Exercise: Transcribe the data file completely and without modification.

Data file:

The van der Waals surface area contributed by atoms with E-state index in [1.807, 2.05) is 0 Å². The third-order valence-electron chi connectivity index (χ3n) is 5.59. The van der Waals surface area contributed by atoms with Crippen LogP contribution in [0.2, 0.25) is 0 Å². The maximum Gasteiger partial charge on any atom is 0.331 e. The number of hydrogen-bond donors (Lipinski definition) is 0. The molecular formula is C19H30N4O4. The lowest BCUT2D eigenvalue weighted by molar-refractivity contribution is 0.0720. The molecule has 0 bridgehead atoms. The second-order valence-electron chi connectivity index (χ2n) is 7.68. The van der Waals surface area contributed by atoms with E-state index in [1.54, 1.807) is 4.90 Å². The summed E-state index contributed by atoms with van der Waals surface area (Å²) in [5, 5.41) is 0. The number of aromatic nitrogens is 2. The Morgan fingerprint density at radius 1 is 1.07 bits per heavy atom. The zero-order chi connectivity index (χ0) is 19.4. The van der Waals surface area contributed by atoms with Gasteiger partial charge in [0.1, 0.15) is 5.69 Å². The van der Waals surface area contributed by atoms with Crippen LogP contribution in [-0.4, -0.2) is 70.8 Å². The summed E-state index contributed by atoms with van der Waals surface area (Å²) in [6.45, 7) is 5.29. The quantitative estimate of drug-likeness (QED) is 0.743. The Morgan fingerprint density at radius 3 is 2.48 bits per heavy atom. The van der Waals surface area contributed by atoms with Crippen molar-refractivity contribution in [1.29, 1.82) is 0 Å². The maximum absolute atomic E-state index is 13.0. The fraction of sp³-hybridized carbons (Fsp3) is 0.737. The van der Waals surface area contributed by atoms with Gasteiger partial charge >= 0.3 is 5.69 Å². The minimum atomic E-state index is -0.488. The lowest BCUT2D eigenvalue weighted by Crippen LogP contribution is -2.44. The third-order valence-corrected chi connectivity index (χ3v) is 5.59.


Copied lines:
The van der Waals surface area contributed by atoms with E-state index in [1.807, 2.05) is 0 Å². The third-order valence-electron chi connectivity index (χ3n) is 5.59. The van der Waals surface area contributed by atoms with Crippen LogP contribution in [0.2, 0.25) is 0 Å². The maximum Gasteiger partial charge on any atom is 0.331 e. The number of hydrogen-bond donors (Lipinski definition) is 0. The molecular formula is C19H30N4O4. The lowest BCUT2D eigenvalue weighted by molar-refractivity contribution is 0.0720. The molecule has 0 bridgehead atoms. The second-order valence-electron chi connectivity index (χ2n) is 7.68. The van der Waals surface area contributed by atoms with E-state index in [1.54, 1.807) is 4.90 Å². The summed E-state index contributed by atoms with van der Waals surface area (Å²) in [5, 5.41) is 0. The number of aromatic nitrogens is 2. The Morgan fingerprint density at radius 1 is 1.07 bits per heavy atom. The zero-order chi connectivity index (χ0) is 19.4. The van der Waals surface area contributed by atoms with Gasteiger partial charge in [0.1, 0.15) is 5.69 Å². The van der Waals surface area contributed by atoms with Crippen LogP contribution in [-0.4, -0.2) is 70.8 Å². The summed E-state index contributed by atoms with van der Waals surface area (Å²) in [6.45, 7) is 5.29. The quantitative estimate of drug-likeness (QED) is 0.743. The Morgan fingerprint density at radius 3 is 2.48 bits per heavy atom. The van der Waals surface area contributed by atoms with Crippen molar-refractivity contribution in [1.29, 1.82) is 0 Å². The maximum absolute atomic E-state index is 13.0. The fraction of sp³-hybridized carbons (Fsp3) is 0.737. The van der Waals surface area contributed by atoms with Gasteiger partial charge >= 0.3 is 5.69 Å². The minimum atomic E-state index is -0.488. The lowest BCUT2D eigenvalue weighted by Crippen LogP contribution is -2.44. The third-order valence-corrected chi connectivity index (χ3v) is 5.59.